Over the past several decades, Eastern alternative (also called complementary or integrated) medicine practices have continued to be adopted by conventional medical establishments in the U.S. and other Western nations. The Department of Complementary-Alternative Medicine at Medical University of South Carolina reports that according to a study of 3,200 physicians conducted by Health Products Research, more than 50 percent of physicians in the U.S. planned to begin or increase use of alternative medicines, including those rooted in Traditional Chinese Medicine (TCM), within the following year. (1)
More and more medical schools are now recognizing the importance of training students and staff in “mind-body” practices that emphasize disease prevention and holistic treatments. Although some physicians and patients tend to be skeptical about the effectiveness of many TCM practices, research continues to show that complementary modalities can make a big difference in many patients’ quality of life.
Several of the advantages that Traditional Chinese Medicine and other Eastern practices have to offer include a high level of patient compliance (often due to patients noticing improvements in their symptoms quickly), reduced stress levels, natural pain management, improved sleep, stronger immunity and decreased need for medications.
Traditional Chinese Medicine is a type of holistic, natural health care system that dates back at least 2,000 years to the year 200 B.C. TCM is “holistic” and “natural” because it stimulates the body’s own healing mechanisms and takes into account all aspects of a patient’s life, rather than just several obvious signs or symptoms. TCM practitioners view the body as a complex network of interconnected parts (part of a larger concept known as Qi), rather than separate systems or organs.
According to the University of Maryland Medical Center, Traditional Chinese Medicine treatments aim to correct imbalances in the body and primarily work in three major ways:
Organs that are especially focused on during TCM treatments include the kidneys, heart, spleen, liver, lung, gallbladder, small intestine and large intestine. Depending on the specific type, the benefits of TCM therapies range considerably. Some of the health problems most commonly treated with Traditional Chinese Medicine therapies include:
Different Traditional Chinese Medicine therapies include:
TCM was mostly practiced in Asia and not commonly known of or studied in the U.S. until around the 1970s. Since Eastern practices, such as yoga, meditation, tai chi and acupuncture, started to gain notoriety in the media during this time period, hundreds of studies have investigated the health effects of such modalities.
Traditional Chinese Medicine draws on the belief that Qi (which roughly translates to “vital energy” and is pronounced “chee”) is essential for overall health.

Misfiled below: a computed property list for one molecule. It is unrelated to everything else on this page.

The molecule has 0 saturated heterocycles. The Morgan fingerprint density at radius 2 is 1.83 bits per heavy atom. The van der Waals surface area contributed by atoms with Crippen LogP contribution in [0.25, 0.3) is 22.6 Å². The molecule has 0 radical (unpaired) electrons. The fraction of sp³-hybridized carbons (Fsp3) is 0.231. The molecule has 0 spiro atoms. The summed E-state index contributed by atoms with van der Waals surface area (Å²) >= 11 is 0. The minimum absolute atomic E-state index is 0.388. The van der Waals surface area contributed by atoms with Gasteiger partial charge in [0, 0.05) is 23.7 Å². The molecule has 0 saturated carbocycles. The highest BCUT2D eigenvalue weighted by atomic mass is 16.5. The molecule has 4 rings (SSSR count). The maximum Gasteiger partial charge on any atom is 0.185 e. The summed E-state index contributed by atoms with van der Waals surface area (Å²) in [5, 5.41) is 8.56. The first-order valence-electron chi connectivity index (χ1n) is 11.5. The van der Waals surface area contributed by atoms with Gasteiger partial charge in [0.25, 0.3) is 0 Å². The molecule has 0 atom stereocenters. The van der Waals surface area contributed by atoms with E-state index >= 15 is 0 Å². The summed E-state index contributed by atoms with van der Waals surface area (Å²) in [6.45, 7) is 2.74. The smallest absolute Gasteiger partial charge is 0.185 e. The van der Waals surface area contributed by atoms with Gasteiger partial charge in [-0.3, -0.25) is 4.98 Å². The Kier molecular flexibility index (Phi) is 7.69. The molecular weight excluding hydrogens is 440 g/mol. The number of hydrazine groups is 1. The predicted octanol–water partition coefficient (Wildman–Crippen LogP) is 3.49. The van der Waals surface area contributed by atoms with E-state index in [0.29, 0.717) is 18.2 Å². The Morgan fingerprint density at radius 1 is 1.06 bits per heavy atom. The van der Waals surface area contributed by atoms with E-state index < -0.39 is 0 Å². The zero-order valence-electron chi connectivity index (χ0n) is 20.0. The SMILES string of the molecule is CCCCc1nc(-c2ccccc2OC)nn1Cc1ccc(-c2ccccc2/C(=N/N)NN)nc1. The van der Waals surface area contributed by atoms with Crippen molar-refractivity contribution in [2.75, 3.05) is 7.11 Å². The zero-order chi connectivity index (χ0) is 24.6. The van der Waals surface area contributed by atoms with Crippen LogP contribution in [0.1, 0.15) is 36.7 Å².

Another concept that’s vital to Traditional Chinese Medicine is yin and yang, defined as opposing but complementary energies. You might be familiar with the yin-yang symbol (a circle that’s half white and half black with smaller circles inside), which is used to represent the concept of all of earth’s opposing forces, including hot and cold, winter and summer, energy and rest. It is believed that, like Qi, yin and yang negatively affect your health when they’re out of balance and one is more dominant than the other, so a primary goal of TCM treatment is to restore their equalizing relationship.
According to the Cleveland Clinic, “Chinese herbal medicine is a major part of Traditional Chinese Medicine … it has been used for centuries in China, where herbs are considered fundamental therapy for many acute and chronic conditions.” (2) Chinese herbal therapy has its roots in a traditional medicinal text called “Materia Medica.” Thousands of different herbs, minerals, teas, tinctures and other extracts are listed in this text and utilized by trained herbalists depending on a patient’s specific symptoms.
Who can benefit most from Chinese herbal medicines? (2)
Here’s what you can expect during a Traditional Chinese Medicine herbal session: Following an exam with the herbalist, customized herbs (almost always more than one) are recommended. Sometimes herbs are used as a complement to another treatment, such as acupuncture. Chinese herbal therapy is usually not covered by insurance, but in some cases a referral from a physician can help lower the cost. Oftentimes an herbalist works closely with a physician to manage a patient’s treatment, especially if the herbal therapy can interact with the patient’s prescription medications.
1. Lowers Inflammation and Might Offer Increased Cancer Protection
The Journal of Traditional & Complementary Medicine reports that Traditional Chinese Medicine practices, including herbal treatments and the use of medicinal mushrooms, can have positive “antioxidant, anti-inflammatory, anti-apoptotic and autophagic regulatory functions.” (3) This translates to lowered levels of oxidative stress and inflammation, thereby protecting cells, tissues and organs from long-term disease development. Inflammation is at the root of most diseases and tied to the majority of common health problems, including cancer, heart disease, autoimmune disorders, cognitive impairment and diabetes.
TCM treatments, including acupuncture, acupressure and herbal treatments, can also help patients overcome a variety of harmful lifestyle habits related to inflammation, such as cigarette smoking, overeating, resisting chronic pain, chronic stress and alcohol-induced liver damage. Certain treatments are capable of lowering the body’s “fight-or-flight” stress response, which helps patients manage the effects of chronic stress — which can include poor sleep and hormonal imbalances.
Several herbal remedies that have been found to help lower oxidative stress include: (4)